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How you can use an apology as an opportunity to build brand trust

- February 9, 2021 4 MIN READ
apology

The confidence to trust a person or a brand goes hand in hand with reputation. Reputation and trust are built over time, but when the proverbial hits the fan, there are real opportunities to boost brand trust. And the proverbial will hit the fan at some point in some way to all of us, writes Sue Parker founder of DARE Group. 

As humans riding a constant business roller coaster of survival, competition, overwhelm and priorities, we are not perfect or faultless in everything we do. We can mistreat others, make mistakes, be negligent, cause harm, breach trust and misjudge. Clients and suppliers resources can be invested unwisely, and advice may not always be sage.  

But how we respond after the act is significant on many levels and influences our brand and market reputation. Whether the stuff up was minuscule or mammoth, consequences are intrinsic. And those flow across the commercial and financial sides of the business, notwithstanding the impact on relationships and mental wellbeing of all involved.  

For clarity, I am not talking here about the monumental, government, institutional, or the royal commission kind of mistakes. But the issue is if we care about righting the wrong.

Why it’s hard to say sorry 

Given that humans blunder, be it, intentional or inadvertent, why is admitting and apologising like pulling a decayed tooth from a tiger? What prevents people from stepping out to take responsibility and remediation?   

Many people struggle with apologies and admitting mistakes, putting their heads in the sand like an ostrich. Denial or a determination to shift blame, save ego and skin is an unsound place to paddle.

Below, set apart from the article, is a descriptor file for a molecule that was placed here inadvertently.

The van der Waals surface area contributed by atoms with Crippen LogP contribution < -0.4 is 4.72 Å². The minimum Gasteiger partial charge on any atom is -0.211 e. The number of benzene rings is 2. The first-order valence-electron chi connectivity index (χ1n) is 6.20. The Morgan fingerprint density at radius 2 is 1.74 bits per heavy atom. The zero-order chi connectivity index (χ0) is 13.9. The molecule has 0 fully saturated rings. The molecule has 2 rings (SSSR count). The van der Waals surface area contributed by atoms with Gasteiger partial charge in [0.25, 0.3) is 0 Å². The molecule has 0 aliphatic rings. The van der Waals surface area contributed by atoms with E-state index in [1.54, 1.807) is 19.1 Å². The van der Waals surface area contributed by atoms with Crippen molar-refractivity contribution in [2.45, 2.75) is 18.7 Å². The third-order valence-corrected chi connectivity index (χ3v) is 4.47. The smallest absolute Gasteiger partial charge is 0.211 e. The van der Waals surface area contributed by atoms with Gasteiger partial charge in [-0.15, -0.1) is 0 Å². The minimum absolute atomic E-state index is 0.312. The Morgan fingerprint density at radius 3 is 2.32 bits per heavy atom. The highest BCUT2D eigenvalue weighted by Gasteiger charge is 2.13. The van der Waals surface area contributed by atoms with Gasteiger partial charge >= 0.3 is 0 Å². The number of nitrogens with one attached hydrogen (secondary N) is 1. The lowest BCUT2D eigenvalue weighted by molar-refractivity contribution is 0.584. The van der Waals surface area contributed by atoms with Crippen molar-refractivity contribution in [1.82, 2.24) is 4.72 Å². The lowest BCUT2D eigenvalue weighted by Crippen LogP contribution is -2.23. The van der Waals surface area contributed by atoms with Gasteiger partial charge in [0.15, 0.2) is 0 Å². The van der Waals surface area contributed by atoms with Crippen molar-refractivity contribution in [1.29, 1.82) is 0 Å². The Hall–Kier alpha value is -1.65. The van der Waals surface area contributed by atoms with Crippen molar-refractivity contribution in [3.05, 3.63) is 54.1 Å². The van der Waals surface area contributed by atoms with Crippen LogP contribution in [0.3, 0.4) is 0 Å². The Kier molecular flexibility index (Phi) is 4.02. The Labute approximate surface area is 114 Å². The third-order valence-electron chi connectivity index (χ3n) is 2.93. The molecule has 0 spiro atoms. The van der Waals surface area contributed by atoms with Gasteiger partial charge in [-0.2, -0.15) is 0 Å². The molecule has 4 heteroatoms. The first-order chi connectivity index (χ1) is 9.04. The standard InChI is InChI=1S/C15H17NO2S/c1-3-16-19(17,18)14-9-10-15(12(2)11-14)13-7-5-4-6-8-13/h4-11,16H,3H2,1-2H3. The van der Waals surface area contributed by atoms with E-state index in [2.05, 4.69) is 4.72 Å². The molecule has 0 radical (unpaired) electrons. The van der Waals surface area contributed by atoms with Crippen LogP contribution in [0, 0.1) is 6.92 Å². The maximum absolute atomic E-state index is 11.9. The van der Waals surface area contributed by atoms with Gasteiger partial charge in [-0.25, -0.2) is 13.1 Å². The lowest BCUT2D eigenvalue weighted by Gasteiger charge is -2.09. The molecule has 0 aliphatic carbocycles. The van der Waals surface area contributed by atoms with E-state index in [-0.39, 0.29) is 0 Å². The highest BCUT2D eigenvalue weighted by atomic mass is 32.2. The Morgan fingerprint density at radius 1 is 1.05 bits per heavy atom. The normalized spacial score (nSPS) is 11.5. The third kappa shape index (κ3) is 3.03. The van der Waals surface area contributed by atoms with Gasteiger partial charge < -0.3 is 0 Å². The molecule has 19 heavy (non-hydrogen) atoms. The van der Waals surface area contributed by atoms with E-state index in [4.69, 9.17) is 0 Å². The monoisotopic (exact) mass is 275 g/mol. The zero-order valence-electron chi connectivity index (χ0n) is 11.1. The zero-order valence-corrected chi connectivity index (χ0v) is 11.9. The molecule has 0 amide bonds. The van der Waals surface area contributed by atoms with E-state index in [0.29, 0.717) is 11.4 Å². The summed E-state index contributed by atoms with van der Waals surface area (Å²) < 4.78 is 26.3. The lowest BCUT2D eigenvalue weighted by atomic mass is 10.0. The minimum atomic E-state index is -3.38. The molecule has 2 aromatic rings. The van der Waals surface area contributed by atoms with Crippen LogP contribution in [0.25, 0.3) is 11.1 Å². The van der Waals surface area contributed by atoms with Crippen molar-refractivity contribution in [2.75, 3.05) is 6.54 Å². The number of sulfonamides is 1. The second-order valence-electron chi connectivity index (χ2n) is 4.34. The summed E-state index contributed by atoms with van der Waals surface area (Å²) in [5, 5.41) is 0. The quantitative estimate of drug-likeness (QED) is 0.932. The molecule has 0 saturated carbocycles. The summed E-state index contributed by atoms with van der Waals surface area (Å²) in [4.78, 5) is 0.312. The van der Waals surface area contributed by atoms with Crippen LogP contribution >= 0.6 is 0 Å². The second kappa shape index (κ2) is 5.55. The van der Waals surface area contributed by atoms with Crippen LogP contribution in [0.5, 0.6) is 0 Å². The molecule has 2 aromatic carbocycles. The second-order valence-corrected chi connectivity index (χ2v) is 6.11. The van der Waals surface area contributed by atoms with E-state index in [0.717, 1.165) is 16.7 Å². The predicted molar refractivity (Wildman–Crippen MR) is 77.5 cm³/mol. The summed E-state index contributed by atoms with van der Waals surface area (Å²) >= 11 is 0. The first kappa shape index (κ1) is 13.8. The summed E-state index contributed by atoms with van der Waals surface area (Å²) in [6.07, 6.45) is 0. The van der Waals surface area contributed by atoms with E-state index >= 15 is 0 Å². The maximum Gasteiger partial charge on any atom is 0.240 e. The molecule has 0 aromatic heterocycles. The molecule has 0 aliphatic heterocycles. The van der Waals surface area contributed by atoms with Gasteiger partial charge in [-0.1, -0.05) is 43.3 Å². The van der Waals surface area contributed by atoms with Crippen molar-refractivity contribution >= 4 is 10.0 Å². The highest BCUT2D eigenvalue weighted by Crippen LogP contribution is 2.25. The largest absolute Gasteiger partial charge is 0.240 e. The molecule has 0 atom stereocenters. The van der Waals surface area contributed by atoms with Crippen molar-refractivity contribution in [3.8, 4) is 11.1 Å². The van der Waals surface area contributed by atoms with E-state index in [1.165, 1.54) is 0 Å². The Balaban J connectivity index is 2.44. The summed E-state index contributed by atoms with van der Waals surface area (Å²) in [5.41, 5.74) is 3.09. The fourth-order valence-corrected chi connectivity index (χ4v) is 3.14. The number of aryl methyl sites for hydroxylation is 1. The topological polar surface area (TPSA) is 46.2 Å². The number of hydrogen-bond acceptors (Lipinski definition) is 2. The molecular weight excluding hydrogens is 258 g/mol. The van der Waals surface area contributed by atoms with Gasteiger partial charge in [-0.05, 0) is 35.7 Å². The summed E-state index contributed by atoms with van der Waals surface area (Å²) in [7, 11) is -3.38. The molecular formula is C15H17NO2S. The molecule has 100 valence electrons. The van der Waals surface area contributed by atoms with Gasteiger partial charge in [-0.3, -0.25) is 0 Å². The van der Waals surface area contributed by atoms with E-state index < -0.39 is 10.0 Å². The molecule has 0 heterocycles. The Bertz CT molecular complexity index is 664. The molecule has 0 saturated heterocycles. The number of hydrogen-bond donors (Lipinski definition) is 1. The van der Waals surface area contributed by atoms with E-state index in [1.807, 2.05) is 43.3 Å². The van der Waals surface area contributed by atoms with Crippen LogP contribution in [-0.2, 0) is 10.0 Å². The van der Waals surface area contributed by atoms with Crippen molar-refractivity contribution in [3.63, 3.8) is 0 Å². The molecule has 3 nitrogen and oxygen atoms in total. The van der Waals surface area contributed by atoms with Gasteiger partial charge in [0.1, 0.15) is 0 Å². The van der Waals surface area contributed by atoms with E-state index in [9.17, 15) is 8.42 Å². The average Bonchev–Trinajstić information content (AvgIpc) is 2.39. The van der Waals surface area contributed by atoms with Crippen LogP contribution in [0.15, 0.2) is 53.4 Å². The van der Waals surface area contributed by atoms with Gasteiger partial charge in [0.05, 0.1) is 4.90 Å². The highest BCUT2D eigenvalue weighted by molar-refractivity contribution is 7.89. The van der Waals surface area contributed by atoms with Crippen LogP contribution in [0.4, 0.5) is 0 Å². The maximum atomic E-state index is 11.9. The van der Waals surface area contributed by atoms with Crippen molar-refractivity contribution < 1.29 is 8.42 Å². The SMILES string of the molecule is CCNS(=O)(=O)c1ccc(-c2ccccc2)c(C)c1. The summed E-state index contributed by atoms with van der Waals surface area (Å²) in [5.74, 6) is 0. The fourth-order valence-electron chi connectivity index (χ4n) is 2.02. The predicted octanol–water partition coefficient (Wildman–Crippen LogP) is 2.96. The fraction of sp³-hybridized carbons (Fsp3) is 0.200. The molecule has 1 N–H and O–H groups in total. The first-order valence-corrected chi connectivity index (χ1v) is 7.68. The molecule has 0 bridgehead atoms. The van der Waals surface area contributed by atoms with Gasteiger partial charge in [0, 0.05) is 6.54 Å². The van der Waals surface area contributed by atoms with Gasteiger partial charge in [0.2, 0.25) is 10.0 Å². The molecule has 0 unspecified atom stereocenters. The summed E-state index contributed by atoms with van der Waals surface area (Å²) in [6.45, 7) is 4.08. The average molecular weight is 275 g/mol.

Owning and admitting mistakes of any kind can feel like a loss of business power and a declaration of weakness. This is total nonsense as taking responsibility, and apologising can take great courage and strength. 

Studies also show entrenched non-apologists grapple with deeper psychological conflict around apologising; as it elicits real shameful feelings (either conscious or unconscious), they desperately want to avoid.  

Moving the mountain 

A genuine apology can shift mountains of despair. It can elevate self-esteem and purpose, build partnerships, foster trust and most importantly, allow business and relationships to repair, grow and succeed. 

Benefits: 

  • · Ethical – it’s the right and decent thing to do
  • · Repairs and re-establish partnerships and relationships
  • · Restores dignity and workflow
  • · Positive impact on reputation and referrals 
  • · Risk management and reduction in adverse PR
  • · Minimises conflict and gives the space for business creativity
  • · Strengthens self-respect and values which impact our personal brands
  • · Improves your wellbeing and self-esteem. 

Intention and purpose 

An expectation of forgiveness should not be the motivation for an apology. Sure, it is an ideal by-product, but other people’s response is their responsibility. An apology is about righting a wrong and contrition.